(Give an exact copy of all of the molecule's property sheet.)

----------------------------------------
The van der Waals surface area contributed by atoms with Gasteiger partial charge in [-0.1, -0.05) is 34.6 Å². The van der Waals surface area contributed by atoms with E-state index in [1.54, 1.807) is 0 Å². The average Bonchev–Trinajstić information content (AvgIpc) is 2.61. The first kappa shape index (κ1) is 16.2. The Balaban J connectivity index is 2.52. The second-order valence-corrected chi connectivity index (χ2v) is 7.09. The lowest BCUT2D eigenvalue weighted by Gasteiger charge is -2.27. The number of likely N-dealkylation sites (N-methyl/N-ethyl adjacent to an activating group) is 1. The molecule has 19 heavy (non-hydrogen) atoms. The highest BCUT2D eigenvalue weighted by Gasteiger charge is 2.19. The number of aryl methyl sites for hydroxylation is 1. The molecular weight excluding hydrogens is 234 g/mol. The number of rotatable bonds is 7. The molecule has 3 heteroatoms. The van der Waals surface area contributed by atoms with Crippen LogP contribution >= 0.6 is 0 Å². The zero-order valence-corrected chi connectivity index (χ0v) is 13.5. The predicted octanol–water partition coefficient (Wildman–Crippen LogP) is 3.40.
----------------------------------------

The van der Waals surface area contributed by atoms with Gasteiger partial charge in [-0.1, -0.05) is 34.6 Å². The van der Waals surface area contributed by atoms with E-state index in [1.54, 1.807) is 0 Å². The average Bonchev–Trinajstić information content (AvgIpc) is 2.61. The first kappa shape index (κ1) is 16.2. The Balaban J connectivity index is 2.52. The second-order valence-corrected chi connectivity index (χ2v) is 7.09. The lowest BCUT2D eigenvalue weighted by Gasteiger charge is -2.27. The number of likely N-dealkylation sites (N-methyl/N-ethyl adjacent to an activating group) is 1. The molecule has 19 heavy (non-hydrogen) atoms. The highest BCUT2D eigenvalue weighted by Gasteiger charge is 2.19. The number of aryl methyl sites for hydroxylation is 1. The molecular weight excluding hydrogens is 234 g/mol. The number of rotatable bonds is 7. The molecule has 3 heteroatoms. The van der Waals surface area contributed by atoms with Crippen LogP contribution >= 0.6 is 0 Å². The zero-order valence-corrected chi connectivity index (χ0v) is 13.5. The predicted octanol–water partition coefficient (Wildman–Crippen LogP) is 3.40.